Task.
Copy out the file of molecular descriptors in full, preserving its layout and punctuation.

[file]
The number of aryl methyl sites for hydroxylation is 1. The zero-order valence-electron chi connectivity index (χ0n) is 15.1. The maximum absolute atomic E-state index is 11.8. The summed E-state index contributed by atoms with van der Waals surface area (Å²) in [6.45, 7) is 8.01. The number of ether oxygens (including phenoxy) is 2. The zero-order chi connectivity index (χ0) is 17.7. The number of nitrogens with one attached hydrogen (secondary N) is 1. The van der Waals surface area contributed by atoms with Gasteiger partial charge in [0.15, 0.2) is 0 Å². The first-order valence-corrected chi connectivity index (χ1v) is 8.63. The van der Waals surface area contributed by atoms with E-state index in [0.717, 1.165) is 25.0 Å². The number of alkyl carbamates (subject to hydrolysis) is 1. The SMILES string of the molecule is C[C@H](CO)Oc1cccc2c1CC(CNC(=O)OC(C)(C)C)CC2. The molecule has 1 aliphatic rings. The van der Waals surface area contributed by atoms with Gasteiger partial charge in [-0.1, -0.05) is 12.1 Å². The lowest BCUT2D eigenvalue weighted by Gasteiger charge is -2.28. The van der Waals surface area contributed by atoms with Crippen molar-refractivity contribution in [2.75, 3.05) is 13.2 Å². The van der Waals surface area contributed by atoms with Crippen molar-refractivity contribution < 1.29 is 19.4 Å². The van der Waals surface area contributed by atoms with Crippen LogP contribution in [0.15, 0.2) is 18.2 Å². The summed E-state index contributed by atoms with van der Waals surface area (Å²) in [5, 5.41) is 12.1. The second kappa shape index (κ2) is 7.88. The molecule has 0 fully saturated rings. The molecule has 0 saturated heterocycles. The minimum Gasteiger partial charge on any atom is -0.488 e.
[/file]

The number of aryl methyl sites for hydroxylation is 1. The zero-order valence-electron chi connectivity index (χ0n) is 15.1. The maximum absolute atomic E-state index is 11.8. The summed E-state index contributed by atoms with van der Waals surface area (Å²) in [6.45, 7) is 8.01. The number of ether oxygens (including phenoxy) is 2. The zero-order chi connectivity index (χ0) is 17.7. The number of nitrogens with one attached hydrogen (secondary N) is 1. The van der Waals surface area contributed by atoms with Gasteiger partial charge in [0.15, 0.2) is 0 Å². The first-order valence-corrected chi connectivity index (χ1v) is 8.63. The van der Waals surface area contributed by atoms with E-state index in [0.717, 1.165) is 25.0 Å². The number of alkyl carbamates (subject to hydrolysis) is 1. The SMILES string of the molecule is C[C@H](CO)Oc1cccc2c1CC(CNC(=O)OC(C)(C)C)CC2. The molecule has 1 aliphatic rings. The van der Waals surface area contributed by atoms with Gasteiger partial charge in [-0.1, -0.05) is 12.1 Å². The lowest BCUT2D eigenvalue weighted by Gasteiger charge is -2.28. The van der Waals surface area contributed by atoms with Crippen molar-refractivity contribution in [2.75, 3.05) is 13.2 Å². The van der Waals surface area contributed by atoms with Crippen molar-refractivity contribution < 1.29 is 19.4 Å². The van der Waals surface area contributed by atoms with Crippen LogP contribution in [0.15, 0.2) is 18.2 Å². The summed E-state index contributed by atoms with van der Waals surface area (Å²) in [5, 5.41) is 12.1. The second kappa shape index (κ2) is 7.88. The molecule has 0 fully saturated rings. The molecule has 0 saturated heterocycles. The minimum Gasteiger partial charge on any atom is -0.488 e.